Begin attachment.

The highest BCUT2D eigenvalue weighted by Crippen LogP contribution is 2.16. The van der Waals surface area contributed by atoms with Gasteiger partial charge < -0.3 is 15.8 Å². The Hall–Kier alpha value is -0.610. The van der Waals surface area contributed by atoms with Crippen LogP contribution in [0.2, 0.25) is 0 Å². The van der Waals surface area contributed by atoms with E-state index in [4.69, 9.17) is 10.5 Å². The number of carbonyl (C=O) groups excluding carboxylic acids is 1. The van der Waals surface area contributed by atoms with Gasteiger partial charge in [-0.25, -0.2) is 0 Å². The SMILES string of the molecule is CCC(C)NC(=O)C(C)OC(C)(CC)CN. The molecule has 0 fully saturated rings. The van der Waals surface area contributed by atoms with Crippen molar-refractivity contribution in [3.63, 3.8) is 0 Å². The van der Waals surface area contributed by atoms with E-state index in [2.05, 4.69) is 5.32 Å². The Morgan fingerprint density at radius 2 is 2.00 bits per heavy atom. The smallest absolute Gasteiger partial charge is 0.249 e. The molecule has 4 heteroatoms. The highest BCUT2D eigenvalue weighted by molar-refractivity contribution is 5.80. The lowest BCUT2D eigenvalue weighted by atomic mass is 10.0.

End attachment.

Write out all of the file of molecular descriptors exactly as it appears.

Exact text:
The highest BCUT2D eigenvalue weighted by Crippen LogP contribution is 2.16. The van der Waals surface area contributed by atoms with Gasteiger partial charge < -0.3 is 15.8 Å². The Hall–Kier alpha value is -0.610. The van der Waals surface area contributed by atoms with Crippen LogP contribution in [0.2, 0.25) is 0 Å². The van der Waals surface area contributed by atoms with E-state index in [4.69, 9.17) is 10.5 Å². The number of carbonyl (C=O) groups excluding carboxylic acids is 1. The van der Waals surface area contributed by atoms with Gasteiger partial charge in [-0.25, -0.2) is 0 Å². The SMILES string of the molecule is CCC(C)NC(=O)C(C)OC(C)(CC)CN. The molecule has 0 fully saturated rings. The van der Waals surface area contributed by atoms with Crippen molar-refractivity contribution in [3.63, 3.8) is 0 Å². The van der Waals surface area contributed by atoms with E-state index in [2.05, 4.69) is 5.32 Å². The Morgan fingerprint density at radius 2 is 2.00 bits per heavy atom. The smallest absolute Gasteiger partial charge is 0.249 e. The molecule has 4 heteroatoms. The highest BCUT2D eigenvalue weighted by molar-refractivity contribution is 5.80. The lowest BCUT2D eigenvalue weighted by atomic mass is 10.0.